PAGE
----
Types of Dermatoscopy
There are two types of Dermatoscopes available, oil immersion (non-polarised) and cross-polarised. Oil immersion dermatoscopes have been used longer in the history of dermatology, however the inconvenience of applying oil or gel makes this type of dermatoscope more time consuming, especially when multiple lesions need to be examined. Cross-polarised Dermatoscopes are increasing in popularity thanks to their brightness now being comparable with oil immersion dermatoscopes. Cross-polarised Dermatoscopes are more expensive, however they tend to be smaller, lighter and more efficient. Some devices offer an extendable faceplate in case interface fluid is required such as the DermLite DL3N and the Heine Delta 20 Plus.
The cost of a dermatoscope can range from a few hundred dollars to more than a thousand dollars depending on the manufacturer and model. Pocket-sized Dermatoscopes are the most cost-effective thanks to their smaller, more compact size. The Heine Mini 3000 LED Dermatoscope retails for $761 ex GST and is also maintenance free thanks to LED illumination that never has to be replaced.
Dermatoscope Sets are comparatively more expensive due to the additional inclusions such as charging stations, carry cases and contact plates. Our leading Dermatoscopy Set is the DermLite DL3N Dermatoscope which is an extremely portable size and requires no immersion fluid. The set comes with a desktop charger, leather carry pouch and eyepiece. The DL3N device features 28 high powered LEDs, PigmentBoost illumination technology and a long-lasting lithium battery and retails for $1395 ex GST.
Higher range models are also available such as the Heine Delta 20 Plus LED Dermatoscope which has a minimum lifetime rating of 50,000 hours, polarising filter or immersion liquid options and 4 high performance LEDs. It is available as a set with a charger or a set with batteries with prices starting from $2673 ex GST.
Welch Allyn also manufacture their own version of a Dermatoscope called the EpiScope Skin Surface Microscope. Its benefit is that it can fit any 3.5V Welch Allyn power source for facility standardization and is relatively cost effective compared to other brands thanks to its reliance on halogen illumination. The EpiScope is available in a set or head only with sets beginning from $664 ex GST and the head only retailing for $575 ex GST.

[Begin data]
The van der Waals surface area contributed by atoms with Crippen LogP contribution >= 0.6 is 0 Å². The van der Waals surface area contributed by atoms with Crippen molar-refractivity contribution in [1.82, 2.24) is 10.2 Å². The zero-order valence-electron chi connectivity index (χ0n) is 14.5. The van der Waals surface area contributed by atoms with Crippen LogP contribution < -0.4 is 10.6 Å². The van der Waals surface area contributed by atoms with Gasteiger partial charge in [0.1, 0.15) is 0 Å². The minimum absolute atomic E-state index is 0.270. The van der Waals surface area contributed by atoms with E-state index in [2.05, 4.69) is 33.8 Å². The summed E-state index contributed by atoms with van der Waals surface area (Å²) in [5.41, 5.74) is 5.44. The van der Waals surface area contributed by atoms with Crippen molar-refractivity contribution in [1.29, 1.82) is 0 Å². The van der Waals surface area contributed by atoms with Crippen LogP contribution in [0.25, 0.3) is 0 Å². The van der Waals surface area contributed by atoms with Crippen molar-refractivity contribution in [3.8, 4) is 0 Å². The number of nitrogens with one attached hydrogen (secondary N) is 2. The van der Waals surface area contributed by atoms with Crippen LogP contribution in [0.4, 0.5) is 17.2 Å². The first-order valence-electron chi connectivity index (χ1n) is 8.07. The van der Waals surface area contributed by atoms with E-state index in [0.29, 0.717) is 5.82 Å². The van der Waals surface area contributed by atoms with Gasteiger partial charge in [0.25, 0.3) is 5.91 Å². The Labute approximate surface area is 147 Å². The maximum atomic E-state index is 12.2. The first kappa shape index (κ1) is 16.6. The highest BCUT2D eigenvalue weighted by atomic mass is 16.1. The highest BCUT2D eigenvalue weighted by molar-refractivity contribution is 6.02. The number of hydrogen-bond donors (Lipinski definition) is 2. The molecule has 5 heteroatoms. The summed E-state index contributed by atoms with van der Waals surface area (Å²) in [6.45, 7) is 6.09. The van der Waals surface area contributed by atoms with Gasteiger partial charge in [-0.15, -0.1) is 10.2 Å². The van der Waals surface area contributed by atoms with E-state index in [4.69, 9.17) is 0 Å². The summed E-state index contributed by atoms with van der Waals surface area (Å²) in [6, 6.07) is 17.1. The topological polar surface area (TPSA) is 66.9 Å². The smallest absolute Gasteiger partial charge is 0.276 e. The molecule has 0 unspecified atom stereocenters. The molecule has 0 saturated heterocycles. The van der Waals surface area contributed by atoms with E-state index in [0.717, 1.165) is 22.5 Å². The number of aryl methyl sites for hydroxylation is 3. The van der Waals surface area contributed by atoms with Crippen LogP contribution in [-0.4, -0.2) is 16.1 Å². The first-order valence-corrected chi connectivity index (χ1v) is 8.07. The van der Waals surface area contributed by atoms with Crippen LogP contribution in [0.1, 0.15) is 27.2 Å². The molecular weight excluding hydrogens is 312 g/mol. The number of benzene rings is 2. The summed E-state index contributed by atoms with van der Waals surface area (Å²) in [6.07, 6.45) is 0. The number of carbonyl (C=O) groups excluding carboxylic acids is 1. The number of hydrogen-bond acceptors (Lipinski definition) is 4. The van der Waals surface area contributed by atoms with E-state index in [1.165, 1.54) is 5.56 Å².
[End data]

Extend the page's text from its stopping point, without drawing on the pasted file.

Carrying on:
How to use a Dermatoscope
For GPs who are looking to expand their skills into Dermascopy, we highly recommend enrolling in the free Skin Cancer Screening Online Short Course offered by HeartCert in partnership with the Skin Cancer Institute and Sonic Skin DX. The course program is based on the suite of skin cancer certificate courses delivered in collaboration with The University of Queensland, which has been attended by over 6,500 medical professionals worldwide. The objective of the short course is to provide GPs with a fundamental skill-set to screen and identify suspicious skin lesions in a busy general practice. The short course has been purpose-built for GPs with no or little previous training in skin cancer management who would like to develop these essential skills in an outcome-driven online program that fits into their busy schedule. The course is delivered online in short video lectures and upon registration, participants will gain access to all course content and enjoy a flexible learning experience within their own home, in their own time and on their favourite mobile device. >> Register or find out more here
USA brand, DermLite is our preferred Dermatoscope brand. It is the world’s best-selling dermatoscope brand and is followed closely by German manufacturer, Heine. Both brands offer an extended 5 year warranty from date of purchase. Welch Allyn also offer the EpiScope Skin Surface Microscope which comes with a 1 year warranty.
Dermatoscopy for Melanoma Detection
Dermoscopy has a higher sensitivity for melanoma detection than naked-eye examination and has been shown to be a useful and fairly inexpensive tool for melanoma detection in family practice. Dermatoscopy can increase family physicians’ confidence in their referral accuracy to dermatologists and can assist in decreasing unnecessary biopsies. The early phase of malignant melanoma is difficult to identify because it shares many features with an atypical nevus. Dermoscopy provides general practitioners with a new dimension in examining pigmented skin lesions and allows them to better identify the early phase of cutaneous malignant melanoma.